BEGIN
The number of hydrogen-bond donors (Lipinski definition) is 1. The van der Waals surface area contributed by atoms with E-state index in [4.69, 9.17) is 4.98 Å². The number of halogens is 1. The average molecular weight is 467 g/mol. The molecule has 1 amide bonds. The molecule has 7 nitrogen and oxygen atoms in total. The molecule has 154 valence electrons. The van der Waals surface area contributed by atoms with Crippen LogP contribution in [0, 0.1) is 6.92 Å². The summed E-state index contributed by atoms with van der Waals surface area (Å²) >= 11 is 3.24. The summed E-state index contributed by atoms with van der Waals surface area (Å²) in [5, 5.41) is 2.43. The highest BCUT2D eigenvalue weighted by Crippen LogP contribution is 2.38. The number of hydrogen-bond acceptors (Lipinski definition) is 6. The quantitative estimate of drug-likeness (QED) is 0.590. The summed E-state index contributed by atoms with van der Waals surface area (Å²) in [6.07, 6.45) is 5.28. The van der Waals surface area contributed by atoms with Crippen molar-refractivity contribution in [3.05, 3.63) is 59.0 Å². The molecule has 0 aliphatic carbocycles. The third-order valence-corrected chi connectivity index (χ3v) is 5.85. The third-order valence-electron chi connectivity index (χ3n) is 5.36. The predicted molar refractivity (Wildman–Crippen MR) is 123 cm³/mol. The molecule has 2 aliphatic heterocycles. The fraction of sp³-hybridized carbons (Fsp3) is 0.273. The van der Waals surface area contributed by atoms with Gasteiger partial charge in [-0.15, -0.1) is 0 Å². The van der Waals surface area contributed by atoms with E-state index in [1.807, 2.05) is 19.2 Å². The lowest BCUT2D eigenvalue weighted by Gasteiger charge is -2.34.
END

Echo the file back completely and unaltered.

The number of hydrogen-bond donors (Lipinski definition) is 1. The van der Waals surface area contributed by atoms with E-state index in [4.69, 9.17) is 4.98 Å². The number of halogens is 1. The average molecular weight is 467 g/mol. The molecule has 1 amide bonds. The molecule has 7 nitrogen and oxygen atoms in total. The molecule has 154 valence electrons. The van der Waals surface area contributed by atoms with Crippen LogP contribution in [0, 0.1) is 6.92 Å². The summed E-state index contributed by atoms with van der Waals surface area (Å²) >= 11 is 3.24. The summed E-state index contributed by atoms with van der Waals surface area (Å²) in [5, 5.41) is 2.43. The highest BCUT2D eigenvalue weighted by Crippen LogP contribution is 2.38. The number of hydrogen-bond acceptors (Lipinski definition) is 6. The quantitative estimate of drug-likeness (QED) is 0.590. The summed E-state index contributed by atoms with van der Waals surface area (Å²) in [6.07, 6.45) is 5.28. The van der Waals surface area contributed by atoms with Crippen molar-refractivity contribution in [3.05, 3.63) is 59.0 Å². The molecule has 0 aliphatic carbocycles. The third-order valence-corrected chi connectivity index (χ3v) is 5.85. The third-order valence-electron chi connectivity index (χ3n) is 5.36. The predicted molar refractivity (Wildman–Crippen MR) is 123 cm³/mol. The molecule has 2 aliphatic heterocycles. The fraction of sp³-hybridized carbons (Fsp3) is 0.273. The van der Waals surface area contributed by atoms with Gasteiger partial charge in [-0.15, -0.1) is 0 Å². The van der Waals surface area contributed by atoms with E-state index in [1.807, 2.05) is 19.2 Å². The lowest BCUT2D eigenvalue weighted by Gasteiger charge is -2.34.